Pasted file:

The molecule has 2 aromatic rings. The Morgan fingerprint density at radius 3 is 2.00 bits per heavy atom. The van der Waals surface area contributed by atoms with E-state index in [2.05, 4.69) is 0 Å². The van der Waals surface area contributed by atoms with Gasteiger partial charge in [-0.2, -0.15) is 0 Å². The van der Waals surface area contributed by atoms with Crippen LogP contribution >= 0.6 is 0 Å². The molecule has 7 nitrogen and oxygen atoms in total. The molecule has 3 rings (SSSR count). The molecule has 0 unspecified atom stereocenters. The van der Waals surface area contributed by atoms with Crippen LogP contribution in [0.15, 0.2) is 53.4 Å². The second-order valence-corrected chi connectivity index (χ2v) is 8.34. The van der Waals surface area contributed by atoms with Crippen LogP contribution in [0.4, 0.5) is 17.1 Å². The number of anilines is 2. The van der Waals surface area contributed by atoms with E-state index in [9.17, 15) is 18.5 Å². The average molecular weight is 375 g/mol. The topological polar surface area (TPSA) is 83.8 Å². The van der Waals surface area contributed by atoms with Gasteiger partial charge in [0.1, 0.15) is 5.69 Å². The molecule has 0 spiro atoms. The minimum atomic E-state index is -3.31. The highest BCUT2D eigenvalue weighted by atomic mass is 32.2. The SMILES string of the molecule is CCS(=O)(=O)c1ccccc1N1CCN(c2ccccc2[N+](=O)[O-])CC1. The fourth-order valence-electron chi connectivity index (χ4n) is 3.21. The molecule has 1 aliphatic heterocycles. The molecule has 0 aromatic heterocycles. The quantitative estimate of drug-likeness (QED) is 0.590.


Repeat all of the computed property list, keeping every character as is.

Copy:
The molecule has 2 aromatic rings. The Morgan fingerprint density at radius 3 is 2.00 bits per heavy atom. The van der Waals surface area contributed by atoms with E-state index in [2.05, 4.69) is 0 Å². The van der Waals surface area contributed by atoms with Gasteiger partial charge in [-0.2, -0.15) is 0 Å². The van der Waals surface area contributed by atoms with Crippen LogP contribution >= 0.6 is 0 Å². The molecule has 7 nitrogen and oxygen atoms in total. The molecule has 3 rings (SSSR count). The molecule has 0 unspecified atom stereocenters. The van der Waals surface area contributed by atoms with Crippen LogP contribution in [0.15, 0.2) is 53.4 Å². The second-order valence-corrected chi connectivity index (χ2v) is 8.34. The van der Waals surface area contributed by atoms with Crippen LogP contribution in [0.4, 0.5) is 17.1 Å². The number of anilines is 2. The van der Waals surface area contributed by atoms with E-state index in [9.17, 15) is 18.5 Å². The average molecular weight is 375 g/mol. The topological polar surface area (TPSA) is 83.8 Å². The van der Waals surface area contributed by atoms with Gasteiger partial charge in [0.1, 0.15) is 5.69 Å². The molecule has 0 spiro atoms. The minimum atomic E-state index is -3.31. The highest BCUT2D eigenvalue weighted by atomic mass is 32.2. The SMILES string of the molecule is CCS(=O)(=O)c1ccccc1N1CCN(c2ccccc2[N+](=O)[O-])CC1. The fourth-order valence-electron chi connectivity index (χ4n) is 3.21. The molecule has 1 aliphatic heterocycles. The molecule has 0 aromatic heterocycles. The quantitative estimate of drug-likeness (QED) is 0.590.